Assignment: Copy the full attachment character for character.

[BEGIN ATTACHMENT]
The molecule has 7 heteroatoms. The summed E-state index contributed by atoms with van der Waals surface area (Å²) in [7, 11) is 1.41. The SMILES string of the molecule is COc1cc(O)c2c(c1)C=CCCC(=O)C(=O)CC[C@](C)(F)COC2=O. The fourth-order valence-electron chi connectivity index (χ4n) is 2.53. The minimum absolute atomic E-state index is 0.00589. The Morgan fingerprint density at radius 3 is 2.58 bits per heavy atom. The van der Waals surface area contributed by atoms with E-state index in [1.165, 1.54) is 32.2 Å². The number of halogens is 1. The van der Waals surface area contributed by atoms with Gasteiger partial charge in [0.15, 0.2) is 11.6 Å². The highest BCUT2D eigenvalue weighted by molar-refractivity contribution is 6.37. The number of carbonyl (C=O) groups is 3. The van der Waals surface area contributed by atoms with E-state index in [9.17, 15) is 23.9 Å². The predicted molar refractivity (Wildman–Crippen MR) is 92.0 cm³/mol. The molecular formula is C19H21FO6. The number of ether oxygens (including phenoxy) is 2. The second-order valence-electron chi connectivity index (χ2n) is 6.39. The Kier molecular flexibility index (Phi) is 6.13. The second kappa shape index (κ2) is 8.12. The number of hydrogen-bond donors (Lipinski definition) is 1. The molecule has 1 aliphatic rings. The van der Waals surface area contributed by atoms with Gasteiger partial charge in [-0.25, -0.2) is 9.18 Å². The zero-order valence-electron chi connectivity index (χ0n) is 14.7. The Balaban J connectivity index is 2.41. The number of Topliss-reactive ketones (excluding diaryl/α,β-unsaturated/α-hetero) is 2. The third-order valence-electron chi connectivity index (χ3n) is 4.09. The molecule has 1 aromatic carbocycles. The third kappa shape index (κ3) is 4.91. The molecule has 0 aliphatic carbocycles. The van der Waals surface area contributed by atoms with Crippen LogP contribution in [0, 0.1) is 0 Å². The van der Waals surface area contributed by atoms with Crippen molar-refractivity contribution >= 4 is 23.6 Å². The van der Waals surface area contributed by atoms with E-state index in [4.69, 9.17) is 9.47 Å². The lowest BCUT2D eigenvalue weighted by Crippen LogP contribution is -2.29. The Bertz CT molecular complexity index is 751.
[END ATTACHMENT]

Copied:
The molecule has 7 heteroatoms. The summed E-state index contributed by atoms with van der Waals surface area (Å²) in [7, 11) is 1.41. The SMILES string of the molecule is COc1cc(O)c2c(c1)C=CCCC(=O)C(=O)CC[C@](C)(F)COC2=O. The fourth-order valence-electron chi connectivity index (χ4n) is 2.53. The minimum absolute atomic E-state index is 0.00589. The Morgan fingerprint density at radius 3 is 2.58 bits per heavy atom. The van der Waals surface area contributed by atoms with E-state index in [1.165, 1.54) is 32.2 Å². The number of halogens is 1. The van der Waals surface area contributed by atoms with Gasteiger partial charge in [0.15, 0.2) is 11.6 Å². The highest BCUT2D eigenvalue weighted by molar-refractivity contribution is 6.37. The number of carbonyl (C=O) groups is 3. The van der Waals surface area contributed by atoms with E-state index in [9.17, 15) is 23.9 Å². The predicted molar refractivity (Wildman–Crippen MR) is 92.0 cm³/mol. The molecular formula is C19H21FO6. The number of ether oxygens (including phenoxy) is 2. The second-order valence-electron chi connectivity index (χ2n) is 6.39. The Kier molecular flexibility index (Phi) is 6.13. The second kappa shape index (κ2) is 8.12. The number of hydrogen-bond donors (Lipinski definition) is 1. The molecule has 1 aliphatic rings. The van der Waals surface area contributed by atoms with Gasteiger partial charge in [-0.25, -0.2) is 9.18 Å². The zero-order valence-electron chi connectivity index (χ0n) is 14.7. The Balaban J connectivity index is 2.41. The number of Topliss-reactive ketones (excluding diaryl/α,β-unsaturated/α-hetero) is 2. The third-order valence-electron chi connectivity index (χ3n) is 4.09. The molecule has 1 aromatic carbocycles. The third kappa shape index (κ3) is 4.91. The molecule has 0 aliphatic carbocycles. The van der Waals surface area contributed by atoms with Crippen LogP contribution in [0, 0.1) is 0 Å². The van der Waals surface area contributed by atoms with Crippen molar-refractivity contribution >= 4 is 23.6 Å². The van der Waals surface area contributed by atoms with E-state index in [4.69, 9.17) is 9.47 Å². The lowest BCUT2D eigenvalue weighted by Crippen LogP contribution is -2.29. The Bertz CT molecular complexity index is 751.